Have you noticed any content on LinkedIn lately that made you cringe? Political rants, personal confessions and questionable selfies are becoming more and more common. Have you asked yourself, “I wonder if their boss sees their posts? Does this guy’s company have a human resources department?”
Unfortunately, no one ever posts an update to their rant, like “Hey guys, in case you are wondering, I was fired after this post. Watch for more posts coming soon as I am now self-employed!”
If you look at my employment history on LinkedIn, you’ll notice I’ve worked for some very diverse retailers. The one thing they all had was a strong human resources department. In my experience, those folks were the glue that held things together, and I learned many valuable and sometimes painful lessons from them.
(If you are new to retail and want to learn from someone else’s mistakes, read on. If you are a veteran and want a chuckle, I’m here for you.)
Here are some mistakes to avoid when working with your HR professional. It’s not a complete list, just the stuff I can remember and am willing to share.
If you really want to annoy HR, make decisions without their input.
Oops. Early in my career, I was pretty naïve, and kind of clueless. I was on the road and conducting multiple interviews daily. In my haste and sloppiness, I suspended an associate after an interview without approval from HR (or the Ops team) because I couldn’t get them on the phone right away. Because, duh, I was in a hurry!
Well, turns out that this associate called their mom and dad, mom and dad called their lawyer, lawyer called the company, and everyone was pretty miffed because they were caught blindsided. Luckily, I got to keep my job after this one, but my credibility was shot for a while. Not a good move!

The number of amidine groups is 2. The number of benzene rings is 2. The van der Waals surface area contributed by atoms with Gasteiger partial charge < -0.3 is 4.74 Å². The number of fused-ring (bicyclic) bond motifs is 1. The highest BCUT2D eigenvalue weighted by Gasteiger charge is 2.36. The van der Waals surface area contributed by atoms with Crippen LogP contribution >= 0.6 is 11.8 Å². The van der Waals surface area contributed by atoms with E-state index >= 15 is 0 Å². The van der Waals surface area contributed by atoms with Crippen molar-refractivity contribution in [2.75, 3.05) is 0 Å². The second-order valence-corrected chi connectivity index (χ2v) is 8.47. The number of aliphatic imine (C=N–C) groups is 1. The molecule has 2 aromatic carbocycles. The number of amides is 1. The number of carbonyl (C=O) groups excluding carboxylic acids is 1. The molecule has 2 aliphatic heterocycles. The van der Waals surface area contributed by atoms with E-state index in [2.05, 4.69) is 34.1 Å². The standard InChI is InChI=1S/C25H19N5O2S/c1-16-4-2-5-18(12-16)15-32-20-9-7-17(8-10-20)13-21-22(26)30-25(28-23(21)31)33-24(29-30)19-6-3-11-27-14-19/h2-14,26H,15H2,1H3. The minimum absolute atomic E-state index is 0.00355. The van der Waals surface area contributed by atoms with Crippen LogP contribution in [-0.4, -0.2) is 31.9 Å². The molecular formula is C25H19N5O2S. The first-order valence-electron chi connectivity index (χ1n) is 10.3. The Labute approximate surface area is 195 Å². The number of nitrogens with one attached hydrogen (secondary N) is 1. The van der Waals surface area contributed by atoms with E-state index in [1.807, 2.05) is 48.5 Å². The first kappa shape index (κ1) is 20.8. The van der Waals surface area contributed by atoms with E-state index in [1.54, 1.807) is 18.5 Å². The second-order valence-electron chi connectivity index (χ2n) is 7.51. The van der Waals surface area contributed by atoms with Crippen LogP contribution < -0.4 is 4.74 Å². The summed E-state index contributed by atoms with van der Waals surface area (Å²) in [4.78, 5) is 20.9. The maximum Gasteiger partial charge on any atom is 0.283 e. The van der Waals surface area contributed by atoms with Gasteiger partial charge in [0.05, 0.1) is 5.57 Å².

Give them incomplete information.
Again, early in my career, I assumed a lot. You know what they say: never assume! I thought I knew what HR wanted to see in a report or hear in a recap. I wasted a lot of back and forth when I could have been proactive and created a checklist with their help at the beginning.
Once you understand the other party’s interests and needs, your job becomes much easier. Is your HR team interested in secondary influences on the theft activity, like peer pressure, store morale, or problems at home? Get this information in the interview, and make sure to include it somewhere in your recap or report.
Having a super fun and exciting team building event? If you want to alienate HR, make sure you tell them about it, then don’t invite them. Oh, and take lots of pictures doing stupid stuff and then post them to cap it all off.
It’s easy to operate in your own bubble and bond with your immediate team. However, your HR partners deal with a lot of similar stuff to what LP deals with—and they need a safe environment to let off steam, too. They have tough conversations—sometimes all day, every day—and they do a lot of interviews around touchy subjects. They are your HR partner for a reason: treat them like one, and make it a point to include them, both in meetings and in the fun stuff, too.
These are just a few of my early learnings. Much of this can be applied to your Operations partner as well. We’re all in it together, and we succeed or fail as a team. Now, go hug your HR partner. No, wait…as I learned from an HR manager years ago: “Touching confuses.” Maybe just stick to a friendly smile.
Stefanie is a regular contributor to the work of the International Association of Interviewers. To enjoy other great content from her and other contributors, please visit CertifiedInterviewer.com